Maintenance of platelet in vitro properties during 7-day storage in M-sol with a 30-hour interruption of agitation

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Extensive periods without agitation can occasionally occur during platelet (PLT) shipment and can affect PLT quality during 5- to 7-day storage. The use of buffer-containing PLT additive solutions (ASs) may better preserve PLT quality during storage by maintaining PLT pH and other in vitro variables. A newly described bicarbonate-containing AS, M-sol, was compared to plasma for preservation of whole blood–derived PLT concentrates in which a 30-hour interruption of agitation was included.


ABO-identical PLT-rich plasma intermediate products were pooled in sets of four, split, and centrifuged with subsequent plasma expression (n = 12). Two units were resuspended with M-sol AS to produce a 70 percent solution/30 percent plasma PLT concentrate; 2 units were resuspended in 100 percent plasma. One M-sol resuspended unit and 1 plasma unit were held on a laboratory bench in a standard shipping box for 30 hours between Day 2 and Day 3, while the other M-sol and plasma unit were continuously agitated. Standard in vitro testing for PLT quality variables on each set of 4 units was performed during storage (n = 12).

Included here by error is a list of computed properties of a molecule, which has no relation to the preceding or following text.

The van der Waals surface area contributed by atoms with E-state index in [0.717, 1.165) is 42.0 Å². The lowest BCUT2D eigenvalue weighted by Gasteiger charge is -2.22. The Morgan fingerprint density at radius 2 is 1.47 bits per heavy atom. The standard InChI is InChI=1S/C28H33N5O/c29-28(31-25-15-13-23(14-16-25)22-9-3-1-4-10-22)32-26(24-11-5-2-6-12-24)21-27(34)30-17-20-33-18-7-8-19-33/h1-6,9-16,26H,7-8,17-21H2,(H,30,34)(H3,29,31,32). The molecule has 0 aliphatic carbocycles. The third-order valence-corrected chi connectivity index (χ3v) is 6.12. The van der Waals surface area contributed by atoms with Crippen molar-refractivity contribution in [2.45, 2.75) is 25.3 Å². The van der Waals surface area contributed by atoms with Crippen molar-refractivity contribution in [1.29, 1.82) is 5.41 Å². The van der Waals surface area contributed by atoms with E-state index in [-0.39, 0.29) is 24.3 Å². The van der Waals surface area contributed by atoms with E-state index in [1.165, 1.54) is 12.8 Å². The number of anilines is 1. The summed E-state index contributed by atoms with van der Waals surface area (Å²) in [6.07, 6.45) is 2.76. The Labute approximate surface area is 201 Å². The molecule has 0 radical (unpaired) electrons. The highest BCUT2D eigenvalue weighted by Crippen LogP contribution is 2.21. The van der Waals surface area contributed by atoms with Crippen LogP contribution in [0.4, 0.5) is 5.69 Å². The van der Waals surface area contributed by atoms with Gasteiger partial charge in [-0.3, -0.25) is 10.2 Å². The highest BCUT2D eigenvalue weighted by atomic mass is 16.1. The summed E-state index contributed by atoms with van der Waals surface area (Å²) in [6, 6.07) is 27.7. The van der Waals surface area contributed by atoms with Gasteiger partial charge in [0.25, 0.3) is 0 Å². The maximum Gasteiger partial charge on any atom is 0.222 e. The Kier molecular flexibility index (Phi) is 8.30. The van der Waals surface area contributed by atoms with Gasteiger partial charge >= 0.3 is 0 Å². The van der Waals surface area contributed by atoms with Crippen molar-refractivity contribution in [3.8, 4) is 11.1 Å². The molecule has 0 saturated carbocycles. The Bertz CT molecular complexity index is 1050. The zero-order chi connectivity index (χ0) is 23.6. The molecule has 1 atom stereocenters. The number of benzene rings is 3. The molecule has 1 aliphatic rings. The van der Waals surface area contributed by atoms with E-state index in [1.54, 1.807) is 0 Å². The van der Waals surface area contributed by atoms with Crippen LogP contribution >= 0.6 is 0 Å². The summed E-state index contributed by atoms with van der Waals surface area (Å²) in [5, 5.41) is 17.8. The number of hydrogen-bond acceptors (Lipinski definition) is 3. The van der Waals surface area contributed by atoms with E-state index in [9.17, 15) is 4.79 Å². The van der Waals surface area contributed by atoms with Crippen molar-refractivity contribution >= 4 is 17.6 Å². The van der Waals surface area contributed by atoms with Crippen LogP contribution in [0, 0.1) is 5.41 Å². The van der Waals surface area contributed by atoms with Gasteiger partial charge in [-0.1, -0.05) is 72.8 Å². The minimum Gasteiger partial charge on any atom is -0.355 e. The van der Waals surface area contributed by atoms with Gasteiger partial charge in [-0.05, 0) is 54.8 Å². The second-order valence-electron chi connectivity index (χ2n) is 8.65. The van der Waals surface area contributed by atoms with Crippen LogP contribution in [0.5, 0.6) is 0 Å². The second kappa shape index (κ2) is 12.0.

Interrupting agitation of PLTs suspended in M-sol resulted in less of a pH decrement during storage than that of PLTs suspended in 100 percent plasma. On Days 5 and 7, the pH differences between M-sol and plasma units were 0.56 and 0.75 pH units, respectively (p < 0.0003). In addition, PLTs suspended in M-sol and subjected to an interruption of agitation had lesser Day 7 CD62+ cells, glucose utilization, and lactate production and greater hypotonic stress response, morphology, swirling, and aggregation response than those suspended in plasma (p ≤ 0.005).


The in vitro properties of PLTs suspended in 70 percent M-sol/30 percent plasma and subjected to a 30-hour interruption of agitation are better maintained during 7-day storage than those of matched units suspended in plasma.

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